Some scholars say beer and wine – and fermentation in general – helped develop civilization and shaped culture and landscapes over millennia.
Today, craft breweries, which are by definition small and independent and thus focus their production on innovative, small-scale methods rather than industrialized, mass-produced ones, are still playing that role.
They are increasingly prominent players in America’s social and environmental landscape, helping to produce what some people call fermented landscapes. They serve as community partners, and sometimes community leaders, to make change happen.
And you thought you were just going out for a beer.
In recent research I conducted with colleagues Delorean Wiley, Walter Furness and Katherine Sturdivant, we found that craft breweries involve themselves in social and political change in three major areas: the environment, community and individual well-being, and the economy, the latter ranging from issues related to employee benefits to profit-sharing.
Consumers can see this advocacy in action in a variety of ways.
For example: Have you ever been to your favorite local brewery while they’ve hosted a local pet shelter adoption day? Or perhaps grabbed a pint amid a pop-up art exhibit? Perhaps you have purchased a funny – punny – or endearing beer named after a local cause?
All of these are ways that craft brewers are engaging with their communities, and how beer drinkers are taking part in change rooted in their backyards.
Although craft breweries still account for a relatively small proportion of the brewing industry overall – just over 13% by production volume and just under 27% by retail sales – their reach is wide and deep.
By 2018, 85% of people over the age of 21 in the United States had a craft brewery within 10 miles of their residence. Since 2018, the number of craft breweries has increased more than 28%, growing from just over 7,000 to just over 9,000 craft breweries in the nation, suggesting breweries are only further saturating towns and cities.
Craft breweries advocate for a wide range of topics. We found that the most common forms of advocacy involved representing nature positively, in both imagery and text, and promoting local community issues, such as local charities.
Beer labels convey information about the beer but also about the brewer’s priorities and interests. For example, images of mountains or trees or outdoor activities might invoke environmental values in consumers. Or, a beer might be named after a particular local cause as a way to bring attention to an issue of concern.
These themes – positive representations of nature and supporting local community issues or charities – accounted for nearly half, or 44%, of the total instances of advocacy we saw.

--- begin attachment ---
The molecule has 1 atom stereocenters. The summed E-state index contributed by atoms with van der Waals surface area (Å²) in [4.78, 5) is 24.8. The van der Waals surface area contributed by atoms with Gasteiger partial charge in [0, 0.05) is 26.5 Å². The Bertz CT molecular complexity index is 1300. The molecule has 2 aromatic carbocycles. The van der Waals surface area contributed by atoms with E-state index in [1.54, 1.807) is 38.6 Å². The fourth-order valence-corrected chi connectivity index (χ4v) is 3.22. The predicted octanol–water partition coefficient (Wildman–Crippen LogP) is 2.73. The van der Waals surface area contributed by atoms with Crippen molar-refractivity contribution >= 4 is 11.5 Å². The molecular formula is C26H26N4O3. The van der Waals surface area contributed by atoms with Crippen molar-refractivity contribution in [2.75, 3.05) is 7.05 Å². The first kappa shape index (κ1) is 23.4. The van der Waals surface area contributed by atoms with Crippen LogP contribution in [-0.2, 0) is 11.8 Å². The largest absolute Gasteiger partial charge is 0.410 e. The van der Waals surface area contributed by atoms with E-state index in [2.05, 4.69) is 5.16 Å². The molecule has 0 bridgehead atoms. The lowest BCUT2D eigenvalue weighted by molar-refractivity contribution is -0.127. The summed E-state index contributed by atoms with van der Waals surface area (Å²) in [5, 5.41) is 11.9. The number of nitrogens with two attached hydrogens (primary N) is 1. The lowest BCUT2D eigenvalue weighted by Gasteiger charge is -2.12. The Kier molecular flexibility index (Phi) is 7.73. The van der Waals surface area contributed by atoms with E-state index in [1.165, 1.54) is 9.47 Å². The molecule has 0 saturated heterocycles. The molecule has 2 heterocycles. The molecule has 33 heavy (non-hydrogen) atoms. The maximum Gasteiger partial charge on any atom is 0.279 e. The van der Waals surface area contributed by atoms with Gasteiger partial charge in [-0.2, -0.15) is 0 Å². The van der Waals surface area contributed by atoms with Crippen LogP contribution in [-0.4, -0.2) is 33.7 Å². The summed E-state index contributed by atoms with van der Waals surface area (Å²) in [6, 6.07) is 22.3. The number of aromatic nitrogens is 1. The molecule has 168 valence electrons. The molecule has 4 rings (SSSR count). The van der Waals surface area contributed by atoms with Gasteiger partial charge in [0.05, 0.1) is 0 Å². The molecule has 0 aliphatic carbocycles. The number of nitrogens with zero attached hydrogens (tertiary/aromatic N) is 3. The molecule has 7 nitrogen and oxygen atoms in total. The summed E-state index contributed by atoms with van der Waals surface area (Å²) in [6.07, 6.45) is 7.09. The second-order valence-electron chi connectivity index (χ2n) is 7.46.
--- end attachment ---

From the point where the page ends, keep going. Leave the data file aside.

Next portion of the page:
Other advocacy priorities we saw included bids for wildlife conservation, supporting sustainability initiatives, promoting public spaces, defending LGBTQIA+ rights and inclusion, fighting hunger, or homelessness and celebrating first responders and other front-line workers.
Nearly half of the breweries focused their advocacy activities on holding events, donating money, or sourcing the ingredients used to produce the beer locally or sustainably. So a brewery might host a water conservation workshop, or donate a portion of profits to a selected cause, or commit to using only grain grown and processed in state.
But advocacy takes many other forms for breweries, too, which is in keeping with craft brewers’ spirit of innovation and independence.
That advocacy includes operating an affiliated nonprofit organization; composting, recycling or generating renewable energy; using GMO-free or ethically sourced ingredients; or having at least one female owner.
Nearly half – 43% – of the breweries sampled were doing some sort of social advocacy, further cementing the role of craft breweries as important players in their communities. This comports with their long-standing reputation for being community-oriented entities, a characteristic acknowledged by the Brewers Association and beyond.
Nearly a third of the breweries sampled in our study engaged in environmental advocacy through representations of nature in website images, label art or beer names. Whether this level of engagement substantively reflects the values – reflected in the recreational habits, political ideologies, beliefs about quality or sourcing – of the clientele, the owners of the establishments, both or neither, is harder to discern. At the very least, it means that environmental imagery is a popular means for marketing craft beer as a local product.
Very few breweries – just 1% of the sample – made direct donations of profits, despite “cause beer” as a highly visible example of brewery advocacy. The dearth of economically focused advocacy may be a reflection of the already tight margins that most of these enterprises operate under.
Also, despite gains in terms of diversity and inclusion following the release of the Brewers Association’s best practices, which include hiring more women and members of marginalized groups and fostering more inclusive spaces and policies, the pace of change has been slow.
Thus, women and other marginalized groups – including LGBTQIA+ communities – continue to be underrepresented in the world of craft brewing, including among the brewery workforce. But there are some efforts underway to change that.
So, while there is opportunity for more profound change in the industry, the evidence suggests breweries are stepping up to the plate to try to enact it.
Colleen C. Myles, Associate Professor of Geography, Texas State University
This article is republished from The Conversation under a Creative Commons license. Read the original article.
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